LONDON (Reuters) - Sterling pulled back from a three-week high on Wednesday after the dollar rebounded, and traders said investors were cautious about pushing the pound much higher until there was clarity on the terms of a Brexit transition deal.
The pound had risen to its highest level since Feb. 27 earlier on Wednesday when it hit $1.3996 against the dollar, before slipping back. It traded at $1.3949, down 0.1 percent, at 1620 GMT, while it was flat versus the euro.
“We are seeing a slight pullback in cable (sterling versus the dollar) as the dollar recovers following Tillerson,” Alexandra Russell-Oliver, an analyst at Caxton FX, said.
“But the pound remains highly sensitive to Brexit negotiations.”
The dismissal of U.S. Secretary of State Rex Tillerson had undermined the dollar on Tuesday and into Wednesday, but the greenback recovered slightly as U.S. markets opened, even as data showed U.S. retail sales fell for a third straight month.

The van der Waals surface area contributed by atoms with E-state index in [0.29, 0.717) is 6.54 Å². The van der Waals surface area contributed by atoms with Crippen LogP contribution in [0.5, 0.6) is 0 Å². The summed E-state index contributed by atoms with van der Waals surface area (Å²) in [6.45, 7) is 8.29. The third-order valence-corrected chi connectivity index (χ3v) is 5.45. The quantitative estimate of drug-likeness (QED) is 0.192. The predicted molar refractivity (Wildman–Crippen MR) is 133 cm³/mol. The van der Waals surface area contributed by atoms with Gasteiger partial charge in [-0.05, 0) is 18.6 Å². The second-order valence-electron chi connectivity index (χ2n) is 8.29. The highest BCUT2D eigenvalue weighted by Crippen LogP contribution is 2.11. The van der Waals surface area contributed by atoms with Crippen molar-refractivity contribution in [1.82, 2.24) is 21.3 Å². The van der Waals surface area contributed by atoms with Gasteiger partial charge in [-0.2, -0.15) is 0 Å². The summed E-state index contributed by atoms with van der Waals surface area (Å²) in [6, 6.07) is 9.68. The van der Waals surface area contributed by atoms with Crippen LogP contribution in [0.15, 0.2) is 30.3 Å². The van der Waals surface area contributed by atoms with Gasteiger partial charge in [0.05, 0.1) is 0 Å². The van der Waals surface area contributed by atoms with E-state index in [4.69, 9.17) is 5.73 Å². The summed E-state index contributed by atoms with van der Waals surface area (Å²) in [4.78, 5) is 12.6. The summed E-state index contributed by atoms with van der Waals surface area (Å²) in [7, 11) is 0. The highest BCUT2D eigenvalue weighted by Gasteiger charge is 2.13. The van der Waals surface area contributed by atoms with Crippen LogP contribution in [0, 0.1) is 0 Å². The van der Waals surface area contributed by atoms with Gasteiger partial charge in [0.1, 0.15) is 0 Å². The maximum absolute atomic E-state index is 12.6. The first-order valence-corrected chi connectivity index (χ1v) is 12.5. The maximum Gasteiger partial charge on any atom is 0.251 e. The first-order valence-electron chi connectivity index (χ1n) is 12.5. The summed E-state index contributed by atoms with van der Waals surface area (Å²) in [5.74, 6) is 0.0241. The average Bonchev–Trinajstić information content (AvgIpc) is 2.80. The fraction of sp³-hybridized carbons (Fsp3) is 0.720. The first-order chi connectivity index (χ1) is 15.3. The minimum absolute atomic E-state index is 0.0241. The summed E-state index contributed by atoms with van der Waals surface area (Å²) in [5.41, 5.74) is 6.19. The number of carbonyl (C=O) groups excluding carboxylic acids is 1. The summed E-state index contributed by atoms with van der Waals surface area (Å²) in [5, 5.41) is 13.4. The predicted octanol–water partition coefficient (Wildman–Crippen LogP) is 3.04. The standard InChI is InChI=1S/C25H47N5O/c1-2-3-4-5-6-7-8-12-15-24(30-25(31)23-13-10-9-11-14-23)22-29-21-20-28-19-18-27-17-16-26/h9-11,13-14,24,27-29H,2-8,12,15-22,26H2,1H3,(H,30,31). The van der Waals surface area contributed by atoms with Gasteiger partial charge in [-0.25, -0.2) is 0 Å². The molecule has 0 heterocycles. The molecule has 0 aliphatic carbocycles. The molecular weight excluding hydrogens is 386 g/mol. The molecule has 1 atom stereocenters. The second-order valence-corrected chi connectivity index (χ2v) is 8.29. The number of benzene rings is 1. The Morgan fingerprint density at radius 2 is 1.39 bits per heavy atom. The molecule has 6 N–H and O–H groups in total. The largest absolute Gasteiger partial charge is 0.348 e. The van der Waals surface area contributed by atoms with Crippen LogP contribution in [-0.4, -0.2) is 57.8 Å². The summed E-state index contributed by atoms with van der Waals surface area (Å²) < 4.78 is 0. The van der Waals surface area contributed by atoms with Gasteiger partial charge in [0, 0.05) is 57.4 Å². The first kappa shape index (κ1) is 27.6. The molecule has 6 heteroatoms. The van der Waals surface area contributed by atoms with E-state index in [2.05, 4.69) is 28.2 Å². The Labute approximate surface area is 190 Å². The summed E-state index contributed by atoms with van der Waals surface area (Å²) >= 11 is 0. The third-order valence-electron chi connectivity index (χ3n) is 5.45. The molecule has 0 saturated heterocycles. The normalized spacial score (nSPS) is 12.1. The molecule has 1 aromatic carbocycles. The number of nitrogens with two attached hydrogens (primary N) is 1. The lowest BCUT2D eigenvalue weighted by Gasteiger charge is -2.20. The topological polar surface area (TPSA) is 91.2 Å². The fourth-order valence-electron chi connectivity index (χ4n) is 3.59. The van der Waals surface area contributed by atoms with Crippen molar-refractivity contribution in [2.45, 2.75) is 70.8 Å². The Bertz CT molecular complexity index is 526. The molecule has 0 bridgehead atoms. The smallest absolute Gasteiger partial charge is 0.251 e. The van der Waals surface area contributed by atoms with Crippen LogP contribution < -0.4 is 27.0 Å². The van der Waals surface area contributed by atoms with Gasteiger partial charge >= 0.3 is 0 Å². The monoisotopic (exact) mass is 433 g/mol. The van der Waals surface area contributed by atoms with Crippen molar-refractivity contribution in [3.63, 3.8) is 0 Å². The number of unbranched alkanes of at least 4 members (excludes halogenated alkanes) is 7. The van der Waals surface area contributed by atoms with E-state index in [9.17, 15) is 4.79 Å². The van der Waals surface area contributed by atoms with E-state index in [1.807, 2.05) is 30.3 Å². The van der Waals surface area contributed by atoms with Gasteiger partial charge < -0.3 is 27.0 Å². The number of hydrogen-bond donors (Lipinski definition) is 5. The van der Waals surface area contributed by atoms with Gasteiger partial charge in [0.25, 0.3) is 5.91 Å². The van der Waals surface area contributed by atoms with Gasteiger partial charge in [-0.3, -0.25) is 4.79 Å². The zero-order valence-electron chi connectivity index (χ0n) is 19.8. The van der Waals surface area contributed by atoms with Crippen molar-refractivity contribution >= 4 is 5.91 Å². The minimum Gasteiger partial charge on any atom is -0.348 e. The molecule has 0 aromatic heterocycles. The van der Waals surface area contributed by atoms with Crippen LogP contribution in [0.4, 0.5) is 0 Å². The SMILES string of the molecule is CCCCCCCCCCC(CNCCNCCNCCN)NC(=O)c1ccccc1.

There were no economic data to drive the pound on Wednesday, and traders remained focussed on the Bank of England policy meeting next week and a European Union leaders summit where Britain has said it will announce a deal on its relations with the bloc immediately after Brexit.
Sterling hit $1.4346 on Jan. 25, its highest level against the U.S. dollar since Britain voted to leave the European Union in June 2016.
Though it has pulled back modestly from those highs, it remains near the top of its trading range of $1.20 to $1.43, buoyed by hopes a Brexit transition deal will be eventually be struck and a generally weaker U.S. currency.
Scotiabank said the pound had shown “signs of shrugging off recent weakness” with downside support to be found if sterling drops to $1.39.
Reporting by Tommy Wilkes; Editing by Andrew Heavens